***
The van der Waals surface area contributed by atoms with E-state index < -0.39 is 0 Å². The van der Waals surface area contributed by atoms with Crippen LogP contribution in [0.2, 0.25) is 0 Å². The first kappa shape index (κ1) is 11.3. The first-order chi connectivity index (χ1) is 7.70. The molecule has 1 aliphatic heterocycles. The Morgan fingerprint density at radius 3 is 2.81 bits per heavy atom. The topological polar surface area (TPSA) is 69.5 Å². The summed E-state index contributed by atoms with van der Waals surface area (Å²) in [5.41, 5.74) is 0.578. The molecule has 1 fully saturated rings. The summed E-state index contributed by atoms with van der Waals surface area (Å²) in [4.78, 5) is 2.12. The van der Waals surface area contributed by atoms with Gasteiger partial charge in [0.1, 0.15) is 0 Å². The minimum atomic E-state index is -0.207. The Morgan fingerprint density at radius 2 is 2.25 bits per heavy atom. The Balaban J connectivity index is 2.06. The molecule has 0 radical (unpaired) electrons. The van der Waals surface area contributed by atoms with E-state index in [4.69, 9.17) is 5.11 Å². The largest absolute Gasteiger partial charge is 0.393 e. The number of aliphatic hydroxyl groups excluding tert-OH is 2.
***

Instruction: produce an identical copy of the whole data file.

The van der Waals surface area contributed by atoms with E-state index < -0.39 is 0 Å². The van der Waals surface area contributed by atoms with Crippen LogP contribution in [0.2, 0.25) is 0 Å². The first kappa shape index (κ1) is 11.3. The first-order chi connectivity index (χ1) is 7.70. The molecule has 1 aliphatic heterocycles. The Morgan fingerprint density at radius 3 is 2.81 bits per heavy atom. The topological polar surface area (TPSA) is 69.5 Å². The summed E-state index contributed by atoms with van der Waals surface area (Å²) in [5.41, 5.74) is 0.578. The molecule has 1 fully saturated rings. The summed E-state index contributed by atoms with van der Waals surface area (Å²) in [4.78, 5) is 2.12. The van der Waals surface area contributed by atoms with Gasteiger partial charge in [0.1, 0.15) is 0 Å². The minimum atomic E-state index is -0.207. The Morgan fingerprint density at radius 2 is 2.25 bits per heavy atom. The Balaban J connectivity index is 2.06. The molecule has 0 radical (unpaired) electrons. The van der Waals surface area contributed by atoms with E-state index in [4.69, 9.17) is 5.11 Å². The largest absolute Gasteiger partial charge is 0.393 e. The number of aliphatic hydroxyl groups excluding tert-OH is 2.